Sometimes an experience of beauty strikes at the very core of our beings. In silence and attention, we receive it through our senses and feel its effect on us deep within our emotions. Our minds then recognize that this simple experience is a doorway, or a sacred window, into a deeper realm of beauty, truth, and goodness – and fullness of life.
So it is with the power of truly great music like the motet written by American composer, Morten Lauridsen in 1994 called, O magnum mysterium. It is a blessedly beautiful five minutes of wonder and grace that is perfect for delving deeply into the “grand mystery” we celebrate on the feast of Christ’s Birth. The very life of God.
As I noted in another piece about a Renaissance motet:
The Renaissance was not the age of virtuoso singers such as England would see in the Baroque era 150-200 years later (Handel’s oratorio, The Messiah, is a perfect example of this). Renaissance church music was still essentially choral music, the production of a community of human voices.
And Mr. Lauridsen has perfectly captured the spirit of that genre of music in his work of wonder: the interweaving of men’s and women’s voices into an integrated, wonderfully lucid experience of beauty is truly marvelous.
The inspiration behind this motet
Touring the Norton Simon Museum in Pasadena sometime in the early ’90s, Mr. Lauridsen came upon a still-life painting by the Baroque artist, Francisco de Zurburán (painted in 1633 AD), featuring two groups of fruits, oranges and lemons, set in three-fold arrangement with a rose next to a cup.
It’s the simplest of all presentations, so one might wonder how this painting inspired a work of music. Although an entirely different genre of art, Lauridsen said that his soul was so mesmerized by the stark beauty and symbolism of the scene, that the inspiration for the music was planted. First, here is the picture.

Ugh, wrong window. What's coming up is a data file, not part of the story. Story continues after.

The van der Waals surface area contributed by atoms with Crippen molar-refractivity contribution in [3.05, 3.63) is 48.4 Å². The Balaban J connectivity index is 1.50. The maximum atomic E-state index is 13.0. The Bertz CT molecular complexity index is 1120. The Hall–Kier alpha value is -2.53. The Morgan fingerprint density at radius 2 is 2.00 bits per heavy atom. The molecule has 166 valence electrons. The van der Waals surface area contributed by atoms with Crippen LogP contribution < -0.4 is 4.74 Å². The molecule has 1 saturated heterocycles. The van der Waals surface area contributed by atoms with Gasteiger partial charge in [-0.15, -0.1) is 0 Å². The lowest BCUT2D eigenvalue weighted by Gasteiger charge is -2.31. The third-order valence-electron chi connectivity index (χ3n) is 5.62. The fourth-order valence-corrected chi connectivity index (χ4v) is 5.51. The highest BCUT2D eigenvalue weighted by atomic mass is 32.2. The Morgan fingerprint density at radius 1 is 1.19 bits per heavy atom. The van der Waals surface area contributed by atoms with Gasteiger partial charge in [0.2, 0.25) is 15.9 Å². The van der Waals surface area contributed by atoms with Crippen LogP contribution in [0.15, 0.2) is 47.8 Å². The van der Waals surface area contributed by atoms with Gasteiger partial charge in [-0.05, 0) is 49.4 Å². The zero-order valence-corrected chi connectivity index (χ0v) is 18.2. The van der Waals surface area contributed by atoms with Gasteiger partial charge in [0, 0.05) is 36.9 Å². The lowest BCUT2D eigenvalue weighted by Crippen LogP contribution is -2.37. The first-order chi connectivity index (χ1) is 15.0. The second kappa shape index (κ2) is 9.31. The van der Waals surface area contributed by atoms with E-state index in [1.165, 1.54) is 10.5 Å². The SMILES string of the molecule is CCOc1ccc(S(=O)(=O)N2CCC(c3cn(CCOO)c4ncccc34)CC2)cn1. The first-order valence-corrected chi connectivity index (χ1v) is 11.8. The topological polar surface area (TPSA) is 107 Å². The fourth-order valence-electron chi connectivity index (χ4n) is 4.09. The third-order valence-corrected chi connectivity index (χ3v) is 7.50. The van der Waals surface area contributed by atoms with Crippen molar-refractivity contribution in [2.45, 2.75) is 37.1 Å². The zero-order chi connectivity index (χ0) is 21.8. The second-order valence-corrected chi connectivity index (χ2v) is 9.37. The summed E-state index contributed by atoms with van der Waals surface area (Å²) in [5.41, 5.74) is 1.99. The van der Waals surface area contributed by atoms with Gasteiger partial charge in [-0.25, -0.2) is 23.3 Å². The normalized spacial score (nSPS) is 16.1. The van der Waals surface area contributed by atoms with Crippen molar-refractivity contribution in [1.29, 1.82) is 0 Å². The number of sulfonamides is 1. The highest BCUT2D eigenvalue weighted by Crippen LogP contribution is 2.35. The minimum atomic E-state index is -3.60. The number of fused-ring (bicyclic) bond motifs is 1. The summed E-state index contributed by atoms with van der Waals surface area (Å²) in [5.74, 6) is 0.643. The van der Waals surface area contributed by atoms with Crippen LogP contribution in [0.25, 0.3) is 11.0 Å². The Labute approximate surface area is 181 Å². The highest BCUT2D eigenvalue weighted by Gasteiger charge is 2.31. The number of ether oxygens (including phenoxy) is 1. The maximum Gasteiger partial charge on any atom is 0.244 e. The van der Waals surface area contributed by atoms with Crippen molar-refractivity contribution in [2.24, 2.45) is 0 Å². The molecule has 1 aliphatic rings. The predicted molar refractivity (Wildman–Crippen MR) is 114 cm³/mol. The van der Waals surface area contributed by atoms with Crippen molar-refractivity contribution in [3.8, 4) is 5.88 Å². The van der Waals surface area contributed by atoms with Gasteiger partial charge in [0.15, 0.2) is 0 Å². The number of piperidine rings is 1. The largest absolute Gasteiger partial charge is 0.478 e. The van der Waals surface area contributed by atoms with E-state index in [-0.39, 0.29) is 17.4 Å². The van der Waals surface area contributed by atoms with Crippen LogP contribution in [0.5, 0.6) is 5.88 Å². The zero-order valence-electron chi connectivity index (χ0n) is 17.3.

Like any work of genius, the image is simple but layered with meaning. An artistic eye like Lauridsen’s would have immediately grasped the messages the artist worked so subtly into this scene four hundred years ago:
- Three perfectly balanced groups of objects reflect the life of the Trinity,
- Especially as the three together form a pyramidal arrangement, a wide triangle,
- With the table forming a kind of altar for the presentation of the life-giving or life-nurturing substances.
Lauridsen understood that the simple objects of the painting were a reference to the Incarnation of Christ and analogously, to Our Lady who is intimately associated with that Mystery. He later wrote: “The objects in this work are symbolic offerings to the Virgin Mary. Her love, purity and chastity are signified by the rose and the cup of water. The lemons are an Easter fruit that, along with the oranges with blossoms, indicate renewed life. The table is a symbolic altar.”
A classic work of visual art thus inspired another classic work of choral art that took the form of this magnificent motet. Lauridsen recreated the three-fold balanced structure of the painting by giving his music three movements or parts that are distinct but take a discerning ear to notice. One part flows so seamlessly into the other that it seems to have no structure at all.
I’m imposing my interpretation on this piece because I don’t believe Lauridsen himself ever described this dynamic, but I believe the three-fold structure becomes a kind of mirror of the Trinitarian life of Our Lady – her Joyful, Sorrowful, and Glorious Mysteries. The Joy is certainly found in every moment of the vocal performance. It exudes out of the music, and although the words are different, you can almost hear an echo of Our Lady singing her Magnificat: “My soul proclaims the greatness of the Lord / My spirit rejoices in God my Savior” (Luke 1:46).
One note you will certainly not miss comes upon the listener in the very center of the piece. It is the lone dissonant note (very brief and repeated once) that Lauridsen deliberately programmed into the piece as an expression of Mary’s Sorrow at the future suffering of her Son. That is the mark of a master craftsman. He can program a negative-sounding note into his overall work and make it ripe with meaning! It is resonant of the Sorrowful Mysteries of Our Lady’s life reflected in music.
The conclusion rouses us with its gorgeous “Alleluia!” repeated by all voices to draw all listeners into the Easter Gloria sensation of Our Lady’s and Her Son’s victory over sin and death. The Alleluia! has the effect of resonating in the soul as much as it would resonate off the walls of a chapel.
I am including here the Latin lyrics of the motet (with English translation), which are not original to Lauridsen. He would be the first to admit that he stands within the long and illustrious choral tradition of the Church and so draws his inspiration and much material from this flowing river of grace. The lyrics come from a traditional poem recited to Our Lady in the Morning Prayer of Christmas.
It is a perfect Christmas gift for us on the Feast of Our Lord’s Birth.